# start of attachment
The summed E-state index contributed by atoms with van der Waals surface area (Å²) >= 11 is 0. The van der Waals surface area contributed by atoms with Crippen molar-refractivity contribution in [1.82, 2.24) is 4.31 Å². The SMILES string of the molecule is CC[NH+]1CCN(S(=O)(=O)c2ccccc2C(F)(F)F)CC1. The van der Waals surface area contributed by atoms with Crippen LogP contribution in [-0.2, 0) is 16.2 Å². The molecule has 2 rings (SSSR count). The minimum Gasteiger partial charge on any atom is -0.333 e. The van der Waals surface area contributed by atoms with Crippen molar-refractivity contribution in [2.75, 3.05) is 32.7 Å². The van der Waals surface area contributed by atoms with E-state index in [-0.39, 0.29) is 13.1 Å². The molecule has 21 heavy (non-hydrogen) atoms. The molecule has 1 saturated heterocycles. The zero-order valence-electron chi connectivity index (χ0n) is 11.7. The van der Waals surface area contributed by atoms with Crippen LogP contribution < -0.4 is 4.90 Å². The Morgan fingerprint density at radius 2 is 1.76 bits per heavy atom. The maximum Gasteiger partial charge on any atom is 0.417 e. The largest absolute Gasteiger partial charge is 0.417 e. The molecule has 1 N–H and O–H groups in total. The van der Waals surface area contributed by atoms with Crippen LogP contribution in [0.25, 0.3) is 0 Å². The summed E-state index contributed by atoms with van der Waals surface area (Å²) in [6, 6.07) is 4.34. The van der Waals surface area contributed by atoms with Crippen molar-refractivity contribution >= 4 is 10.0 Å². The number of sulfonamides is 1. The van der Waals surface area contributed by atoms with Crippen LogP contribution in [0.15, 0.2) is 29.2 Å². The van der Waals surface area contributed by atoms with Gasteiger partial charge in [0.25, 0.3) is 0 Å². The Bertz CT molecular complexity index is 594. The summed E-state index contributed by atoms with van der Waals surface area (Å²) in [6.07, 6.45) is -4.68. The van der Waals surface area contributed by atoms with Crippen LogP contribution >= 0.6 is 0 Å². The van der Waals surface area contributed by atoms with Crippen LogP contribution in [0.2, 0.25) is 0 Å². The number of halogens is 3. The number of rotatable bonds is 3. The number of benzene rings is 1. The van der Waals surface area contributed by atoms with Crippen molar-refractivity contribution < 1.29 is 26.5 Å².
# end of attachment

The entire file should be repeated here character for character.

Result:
The summed E-state index contributed by atoms with van der Waals surface area (Å²) >= 11 is 0. The van der Waals surface area contributed by atoms with Crippen molar-refractivity contribution in [1.82, 2.24) is 4.31 Å². The SMILES string of the molecule is CC[NH+]1CCN(S(=O)(=O)c2ccccc2C(F)(F)F)CC1. The van der Waals surface area contributed by atoms with Crippen LogP contribution in [-0.2, 0) is 16.2 Å². The molecule has 2 rings (SSSR count). The minimum Gasteiger partial charge on any atom is -0.333 e. The van der Waals surface area contributed by atoms with Crippen molar-refractivity contribution in [2.75, 3.05) is 32.7 Å². The van der Waals surface area contributed by atoms with E-state index in [-0.39, 0.29) is 13.1 Å². The molecule has 21 heavy (non-hydrogen) atoms. The molecule has 1 saturated heterocycles. The zero-order valence-electron chi connectivity index (χ0n) is 11.7. The van der Waals surface area contributed by atoms with Crippen LogP contribution < -0.4 is 4.90 Å². The Morgan fingerprint density at radius 2 is 1.76 bits per heavy atom. The maximum Gasteiger partial charge on any atom is 0.417 e. The largest absolute Gasteiger partial charge is 0.417 e. The molecule has 1 N–H and O–H groups in total. The van der Waals surface area contributed by atoms with Crippen LogP contribution in [0.25, 0.3) is 0 Å². The summed E-state index contributed by atoms with van der Waals surface area (Å²) in [6, 6.07) is 4.34. The van der Waals surface area contributed by atoms with Crippen molar-refractivity contribution >= 4 is 10.0 Å². The number of sulfonamides is 1. The van der Waals surface area contributed by atoms with Crippen LogP contribution in [0.15, 0.2) is 29.2 Å². The van der Waals surface area contributed by atoms with Gasteiger partial charge in [0.25, 0.3) is 0 Å². The Bertz CT molecular complexity index is 594. The summed E-state index contributed by atoms with van der Waals surface area (Å²) in [6.07, 6.45) is -4.68. The van der Waals surface area contributed by atoms with Crippen LogP contribution >= 0.6 is 0 Å². The van der Waals surface area contributed by atoms with Crippen LogP contribution in [0.2, 0.25) is 0 Å². The number of halogens is 3. The number of rotatable bonds is 3. The number of benzene rings is 1. The van der Waals surface area contributed by atoms with Crippen molar-refractivity contribution < 1.29 is 26.5 Å².